In an attempt to inject more liquidity into a floundering U.K. banking system, the Bank of England introduced a special Liquidity Scheme to allow banks to swap temporarily high quality, illiquid mortgage-backed and other securities for Treasury Bills. The swaps were initially for a period of up to three years. While the monetary authorities continued with their efforts to inject liquidity, the potential for write-offs of non-performing assets to erode the capitalization of the U.K. largest banks was growing concern. In addition, the main features of the U.K. government’s immediate response to the crisis has been policy actions aimed at boosting capital and liquidity positions of the U.K. banks and also providing various guarantees aimed at encouraging lending activity. CITATION Rob101 l 1033 (Bliss & Kaufman, 2010)Bennet (2012) indicates a general public dissatisfaction with the banking industry after the onset of the crisis. The banks were regarded as having engaged in wild speculation and possessing serious moral flaws. Sample members’ perceptions of the banking industry’s levels of reliability, competence, and respect for the law declined substantially in the years following the crisis implying the need for the sector, as a whole, to invest in reputation management. The respondents whose perceptions of the reputation of the banking industry prior to the crisis were sound had significantly more favorable current attitudes towards the banks and that this relationship was especially strong among people with little knowledge of economic and political circumstances surrounding events. Moreover, the prior perception that banks had a good reputation was associated with lower levels of attribution of blame for the crisis to the banks.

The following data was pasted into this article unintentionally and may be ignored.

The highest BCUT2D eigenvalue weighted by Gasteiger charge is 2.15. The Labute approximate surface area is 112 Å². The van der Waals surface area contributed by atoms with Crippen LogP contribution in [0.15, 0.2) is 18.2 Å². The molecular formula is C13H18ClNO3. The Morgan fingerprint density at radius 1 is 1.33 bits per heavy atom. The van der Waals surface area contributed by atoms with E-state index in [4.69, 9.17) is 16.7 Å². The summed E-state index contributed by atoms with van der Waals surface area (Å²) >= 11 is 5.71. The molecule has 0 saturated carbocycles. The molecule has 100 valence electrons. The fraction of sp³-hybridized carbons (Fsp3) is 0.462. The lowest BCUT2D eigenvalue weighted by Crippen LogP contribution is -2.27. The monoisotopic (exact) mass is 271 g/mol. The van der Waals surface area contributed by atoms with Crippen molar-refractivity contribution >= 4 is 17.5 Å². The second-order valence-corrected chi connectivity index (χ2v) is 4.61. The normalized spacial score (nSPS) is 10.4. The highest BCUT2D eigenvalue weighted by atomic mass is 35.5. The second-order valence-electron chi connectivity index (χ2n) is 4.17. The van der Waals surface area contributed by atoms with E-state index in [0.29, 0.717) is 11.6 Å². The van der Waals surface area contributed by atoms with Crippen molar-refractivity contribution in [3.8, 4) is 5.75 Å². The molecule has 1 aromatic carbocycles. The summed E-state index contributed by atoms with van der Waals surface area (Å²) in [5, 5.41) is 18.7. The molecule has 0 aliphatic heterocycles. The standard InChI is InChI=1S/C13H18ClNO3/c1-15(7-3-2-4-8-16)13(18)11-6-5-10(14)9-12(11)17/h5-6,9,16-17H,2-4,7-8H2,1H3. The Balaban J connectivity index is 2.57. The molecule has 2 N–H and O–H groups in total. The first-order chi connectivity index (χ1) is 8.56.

During Asian Financial Crisis in 1997-1998, the stock market in Malaysia crashed 75% and the currency drop 40%. One billion dollars in foreign reserves were blown trying to shore up the currency. One of the reason that cause crisis in Malaysia was that it had a high current-account deficits (when imports exceed exports), which made it a target for currency speculators. The deficit was partly caused by money poured into infrastructure projects. Growth was spurred by government spending and tax breaks than efficiency. According to Drabble (2000), the Asian financial crisis originated in heavy international currency speculation leading to major slumps in exchange rates beginning with the Thai baht in May 1997, spreading rapidly throughout East and Southeast Asia and severely affecting the banking and finance sectors.